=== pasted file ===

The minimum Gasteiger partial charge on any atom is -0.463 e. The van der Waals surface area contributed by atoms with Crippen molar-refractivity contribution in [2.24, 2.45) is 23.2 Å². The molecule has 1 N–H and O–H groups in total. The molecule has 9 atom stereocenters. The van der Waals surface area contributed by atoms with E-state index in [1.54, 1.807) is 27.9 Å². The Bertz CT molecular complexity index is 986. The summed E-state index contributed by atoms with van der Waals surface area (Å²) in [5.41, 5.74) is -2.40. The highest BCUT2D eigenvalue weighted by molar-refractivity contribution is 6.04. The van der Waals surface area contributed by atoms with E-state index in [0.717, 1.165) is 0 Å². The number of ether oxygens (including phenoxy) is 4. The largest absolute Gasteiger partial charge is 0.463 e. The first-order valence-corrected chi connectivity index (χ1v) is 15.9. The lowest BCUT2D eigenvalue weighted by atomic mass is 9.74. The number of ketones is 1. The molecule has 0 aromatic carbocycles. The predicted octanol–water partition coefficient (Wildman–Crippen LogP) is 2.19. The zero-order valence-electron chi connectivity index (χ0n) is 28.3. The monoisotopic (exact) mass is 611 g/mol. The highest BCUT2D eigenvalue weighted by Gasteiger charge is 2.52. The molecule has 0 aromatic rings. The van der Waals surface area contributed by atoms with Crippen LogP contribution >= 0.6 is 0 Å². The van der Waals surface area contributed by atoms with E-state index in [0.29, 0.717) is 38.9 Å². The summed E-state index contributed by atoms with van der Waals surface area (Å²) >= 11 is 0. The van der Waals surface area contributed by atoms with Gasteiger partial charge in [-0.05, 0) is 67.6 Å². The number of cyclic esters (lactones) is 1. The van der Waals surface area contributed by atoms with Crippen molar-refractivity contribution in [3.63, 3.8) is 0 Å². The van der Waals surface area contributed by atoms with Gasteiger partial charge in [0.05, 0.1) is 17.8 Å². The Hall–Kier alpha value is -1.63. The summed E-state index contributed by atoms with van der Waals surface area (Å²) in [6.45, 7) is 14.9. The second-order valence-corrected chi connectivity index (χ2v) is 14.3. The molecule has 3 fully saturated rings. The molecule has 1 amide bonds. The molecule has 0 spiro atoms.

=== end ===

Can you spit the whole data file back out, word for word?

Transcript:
The minimum Gasteiger partial charge on any atom is -0.463 e. The van der Waals surface area contributed by atoms with Crippen molar-refractivity contribution in [2.24, 2.45) is 23.2 Å². The molecule has 1 N–H and O–H groups in total. The molecule has 9 atom stereocenters. The van der Waals surface area contributed by atoms with E-state index in [1.54, 1.807) is 27.9 Å². The Bertz CT molecular complexity index is 986. The summed E-state index contributed by atoms with van der Waals surface area (Å²) in [5.41, 5.74) is -2.40. The highest BCUT2D eigenvalue weighted by molar-refractivity contribution is 6.04. The van der Waals surface area contributed by atoms with E-state index in [0.717, 1.165) is 0 Å². The number of ether oxygens (including phenoxy) is 4. The largest absolute Gasteiger partial charge is 0.463 e. The first-order valence-corrected chi connectivity index (χ1v) is 15.9. The lowest BCUT2D eigenvalue weighted by atomic mass is 9.74. The number of ketones is 1. The molecule has 0 aromatic carbocycles. The predicted octanol–water partition coefficient (Wildman–Crippen LogP) is 2.19. The zero-order valence-electron chi connectivity index (χ0n) is 28.3. The monoisotopic (exact) mass is 611 g/mol. The highest BCUT2D eigenvalue weighted by Gasteiger charge is 2.52. The molecule has 0 aromatic rings. The van der Waals surface area contributed by atoms with Crippen LogP contribution >= 0.6 is 0 Å². The van der Waals surface area contributed by atoms with E-state index in [0.29, 0.717) is 38.9 Å². The summed E-state index contributed by atoms with van der Waals surface area (Å²) >= 11 is 0. The van der Waals surface area contributed by atoms with Gasteiger partial charge in [-0.05, 0) is 67.6 Å². The number of cyclic esters (lactones) is 1. The van der Waals surface area contributed by atoms with Crippen molar-refractivity contribution in [3.63, 3.8) is 0 Å². The van der Waals surface area contributed by atoms with Gasteiger partial charge in [0.05, 0.1) is 17.8 Å². The Hall–Kier alpha value is -1.63. The summed E-state index contributed by atoms with van der Waals surface area (Å²) in [6.45, 7) is 14.9. The second-order valence-corrected chi connectivity index (χ2v) is 14.3. The molecule has 3 fully saturated rings. The molecule has 1 amide bonds. The molecule has 0 spiro atoms.